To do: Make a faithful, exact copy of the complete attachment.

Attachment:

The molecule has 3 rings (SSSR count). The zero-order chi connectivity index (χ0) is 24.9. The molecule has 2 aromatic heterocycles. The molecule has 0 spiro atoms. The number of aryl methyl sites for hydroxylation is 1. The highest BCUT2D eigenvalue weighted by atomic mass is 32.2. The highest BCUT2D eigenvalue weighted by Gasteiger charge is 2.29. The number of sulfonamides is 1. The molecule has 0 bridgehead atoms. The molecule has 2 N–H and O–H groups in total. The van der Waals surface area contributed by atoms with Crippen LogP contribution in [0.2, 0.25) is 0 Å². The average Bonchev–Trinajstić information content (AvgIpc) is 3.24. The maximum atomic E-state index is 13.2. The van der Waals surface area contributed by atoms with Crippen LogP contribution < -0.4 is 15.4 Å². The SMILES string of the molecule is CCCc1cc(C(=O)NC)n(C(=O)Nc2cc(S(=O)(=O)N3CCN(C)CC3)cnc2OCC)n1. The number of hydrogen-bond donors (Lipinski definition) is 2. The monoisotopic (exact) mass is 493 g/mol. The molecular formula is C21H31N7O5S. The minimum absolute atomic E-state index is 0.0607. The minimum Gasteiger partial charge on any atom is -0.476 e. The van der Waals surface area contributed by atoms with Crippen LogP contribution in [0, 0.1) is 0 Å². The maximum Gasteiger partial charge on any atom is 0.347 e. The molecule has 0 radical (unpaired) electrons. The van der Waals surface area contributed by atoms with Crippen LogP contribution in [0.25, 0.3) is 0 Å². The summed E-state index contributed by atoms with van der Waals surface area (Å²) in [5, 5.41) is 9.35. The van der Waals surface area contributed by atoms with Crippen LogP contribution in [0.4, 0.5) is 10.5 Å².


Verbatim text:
The molecule has 3 rings (SSSR count). The zero-order chi connectivity index (χ0) is 24.9. The molecule has 2 aromatic heterocycles. The molecule has 0 spiro atoms. The number of aryl methyl sites for hydroxylation is 1. The highest BCUT2D eigenvalue weighted by atomic mass is 32.2. The highest BCUT2D eigenvalue weighted by Gasteiger charge is 2.29. The number of sulfonamides is 1. The molecule has 0 bridgehead atoms. The molecule has 2 N–H and O–H groups in total. The van der Waals surface area contributed by atoms with Crippen LogP contribution in [0.2, 0.25) is 0 Å². The average Bonchev–Trinajstić information content (AvgIpc) is 3.24. The maximum atomic E-state index is 13.2. The van der Waals surface area contributed by atoms with Crippen LogP contribution < -0.4 is 15.4 Å². The SMILES string of the molecule is CCCc1cc(C(=O)NC)n(C(=O)Nc2cc(S(=O)(=O)N3CCN(C)CC3)cnc2OCC)n1. The number of hydrogen-bond donors (Lipinski definition) is 2. The monoisotopic (exact) mass is 493 g/mol. The molecular formula is C21H31N7O5S. The minimum absolute atomic E-state index is 0.0607. The minimum Gasteiger partial charge on any atom is -0.476 e. The van der Waals surface area contributed by atoms with Crippen LogP contribution in [0, 0.1) is 0 Å². The maximum Gasteiger partial charge on any atom is 0.347 e. The molecule has 0 radical (unpaired) electrons. The van der Waals surface area contributed by atoms with Crippen LogP contribution in [0.25, 0.3) is 0 Å². The summed E-state index contributed by atoms with van der Waals surface area (Å²) in [5, 5.41) is 9.35. The van der Waals surface area contributed by atoms with Crippen LogP contribution in [0.4, 0.5) is 10.5 Å².